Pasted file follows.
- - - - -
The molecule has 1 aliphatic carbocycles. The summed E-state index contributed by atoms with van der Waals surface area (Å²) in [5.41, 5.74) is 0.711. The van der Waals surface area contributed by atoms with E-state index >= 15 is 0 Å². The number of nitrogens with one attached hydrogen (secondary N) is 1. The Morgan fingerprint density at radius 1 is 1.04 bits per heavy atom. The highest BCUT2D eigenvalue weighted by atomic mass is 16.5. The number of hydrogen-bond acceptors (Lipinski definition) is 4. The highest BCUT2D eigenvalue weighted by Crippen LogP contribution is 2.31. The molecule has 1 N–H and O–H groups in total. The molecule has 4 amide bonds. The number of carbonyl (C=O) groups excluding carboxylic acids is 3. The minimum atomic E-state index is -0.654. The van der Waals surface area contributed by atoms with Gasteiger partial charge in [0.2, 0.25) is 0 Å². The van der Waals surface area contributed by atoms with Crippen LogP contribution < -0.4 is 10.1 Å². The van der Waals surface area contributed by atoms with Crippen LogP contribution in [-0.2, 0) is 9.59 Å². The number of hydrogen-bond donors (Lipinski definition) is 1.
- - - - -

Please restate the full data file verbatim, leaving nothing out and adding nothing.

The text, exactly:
The molecule has 1 aliphatic carbocycles. The summed E-state index contributed by atoms with van der Waals surface area (Å²) in [5.41, 5.74) is 0.711. The van der Waals surface area contributed by atoms with E-state index >= 15 is 0 Å². The number of nitrogens with one attached hydrogen (secondary N) is 1. The Morgan fingerprint density at radius 1 is 1.04 bits per heavy atom. The highest BCUT2D eigenvalue weighted by atomic mass is 16.5. The number of hydrogen-bond acceptors (Lipinski definition) is 4. The highest BCUT2D eigenvalue weighted by Crippen LogP contribution is 2.31. The molecule has 1 N–H and O–H groups in total. The molecule has 4 amide bonds. The number of carbonyl (C=O) groups excluding carboxylic acids is 3. The minimum atomic E-state index is -0.654. The van der Waals surface area contributed by atoms with Gasteiger partial charge in [0.2, 0.25) is 0 Å². The van der Waals surface area contributed by atoms with Crippen LogP contribution < -0.4 is 10.1 Å². The van der Waals surface area contributed by atoms with Crippen LogP contribution in [-0.2, 0) is 9.59 Å². The number of hydrogen-bond donors (Lipinski definition) is 1.